But how, I asked?
“They will have to find a civilian figure to formally lead this operation, but they might not need it,” he said.
The military coup backed by millions who took to the streets this June calling for an end to the Muslim Brotherhood regime could be a more sophisticated version of the scenario foreshadowed by my interviewee. According to the same scenario, the next phase will witness new elections in which the former candidate and figure from the Mubarak era, Ahmed Shafic, will win the vote. This also implies Shafic would be cleared from current charges against him by the judiciary and with him, former President Hosni Mubarak.
Whether this second phase will materialise or not is not so relevant; the implications of the “popular” coup d’etat in Egypt pose quite enough danger to the symbolism of the Arab Spring which is, in essence, an act of liberation and rebellion against the oppression so often administered by the security apparatus. The bloody crackdown on pro-Muslim Brotherhood protestors sparked little sympathy within a propagandist Egyptian local media and a military-friendly public opinion. Liberals who once went to the streets asking for a civilian democratic regime are equally supportive of these military operations. The military coup in Egypt has opened the door to a new chapter in the battle between the two unique institutions in the Arab world: the Islamists and the army. In this battle, the so-called liberals are barely visible.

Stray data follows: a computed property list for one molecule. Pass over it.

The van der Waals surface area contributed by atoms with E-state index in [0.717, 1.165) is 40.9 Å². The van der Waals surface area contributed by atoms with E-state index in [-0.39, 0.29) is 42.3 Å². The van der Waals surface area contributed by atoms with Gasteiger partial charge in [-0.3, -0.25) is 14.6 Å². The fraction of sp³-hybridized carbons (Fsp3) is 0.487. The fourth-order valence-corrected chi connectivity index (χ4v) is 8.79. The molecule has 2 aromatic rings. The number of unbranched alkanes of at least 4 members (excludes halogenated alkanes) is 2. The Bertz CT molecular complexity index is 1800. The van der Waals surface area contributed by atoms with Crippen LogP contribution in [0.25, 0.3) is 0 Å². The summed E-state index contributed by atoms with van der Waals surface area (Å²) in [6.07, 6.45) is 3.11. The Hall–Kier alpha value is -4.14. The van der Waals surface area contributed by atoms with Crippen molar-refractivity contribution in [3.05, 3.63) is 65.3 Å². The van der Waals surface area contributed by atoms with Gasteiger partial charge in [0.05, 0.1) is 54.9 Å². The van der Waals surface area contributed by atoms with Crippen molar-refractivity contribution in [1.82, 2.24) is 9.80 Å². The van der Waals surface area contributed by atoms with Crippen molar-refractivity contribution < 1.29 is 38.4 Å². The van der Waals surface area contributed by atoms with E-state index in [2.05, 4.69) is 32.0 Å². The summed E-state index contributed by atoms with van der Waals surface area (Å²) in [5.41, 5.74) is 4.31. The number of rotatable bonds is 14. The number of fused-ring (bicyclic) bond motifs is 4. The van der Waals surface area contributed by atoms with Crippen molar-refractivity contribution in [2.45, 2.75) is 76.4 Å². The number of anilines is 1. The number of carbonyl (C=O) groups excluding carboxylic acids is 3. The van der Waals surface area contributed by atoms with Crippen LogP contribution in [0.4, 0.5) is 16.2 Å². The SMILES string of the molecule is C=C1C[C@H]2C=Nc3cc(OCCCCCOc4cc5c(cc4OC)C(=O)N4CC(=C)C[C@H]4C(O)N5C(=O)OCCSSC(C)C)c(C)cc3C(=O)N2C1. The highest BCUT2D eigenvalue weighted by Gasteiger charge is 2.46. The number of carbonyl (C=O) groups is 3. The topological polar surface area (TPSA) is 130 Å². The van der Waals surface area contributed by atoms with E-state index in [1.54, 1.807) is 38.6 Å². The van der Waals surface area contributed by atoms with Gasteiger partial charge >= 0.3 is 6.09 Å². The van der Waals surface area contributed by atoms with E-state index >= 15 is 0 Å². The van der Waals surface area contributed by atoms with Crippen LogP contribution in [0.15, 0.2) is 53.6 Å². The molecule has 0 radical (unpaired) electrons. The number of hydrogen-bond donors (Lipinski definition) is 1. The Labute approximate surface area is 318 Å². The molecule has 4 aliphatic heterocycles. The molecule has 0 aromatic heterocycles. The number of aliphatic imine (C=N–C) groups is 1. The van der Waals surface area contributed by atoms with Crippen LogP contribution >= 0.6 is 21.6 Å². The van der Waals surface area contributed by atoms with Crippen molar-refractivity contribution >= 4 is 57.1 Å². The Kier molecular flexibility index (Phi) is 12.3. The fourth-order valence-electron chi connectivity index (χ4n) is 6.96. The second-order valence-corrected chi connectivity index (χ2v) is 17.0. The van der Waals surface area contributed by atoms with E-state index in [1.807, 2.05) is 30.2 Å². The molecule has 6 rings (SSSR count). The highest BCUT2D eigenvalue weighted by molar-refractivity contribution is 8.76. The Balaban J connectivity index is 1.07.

We used often to portray the clashes in the Arab uprisings as an arm wrestle between the pro-liberal (secular) and the pro-Islamic camps. In the latest developments in Egypt, this description proves inaccurate. Who is this pro-liberal camp? Has this camp ever really existed beyond the discourse of hatred for the Muslim Brotherhood and radical Islam? Who and what do Arab liberals really want?
The first democratic elections post the Arab revolutions witnessed an easy triumph won by the Islamic parties. In the rush for the ballot boxes, the crucial priority of drafting new constitutions was dismissed. The election results gave little say to the revolutionaries, a leaderless group with no structure or any clear, unifying agenda. This camp – which includes leftists, nationalists and remnants of the old regime – rallies under the vague banner of liberalism. Their electoral failure could have been attributed to their desperate lack of credible leadership and their inability to find a unifying voice. Rather they perceived their loss as a result of a western conspiracy to support Islamists, not to mention the “vicious” media bias of regional Arab and foreign media in favour of the Brotherhood governments, according to the same conspiracy theory.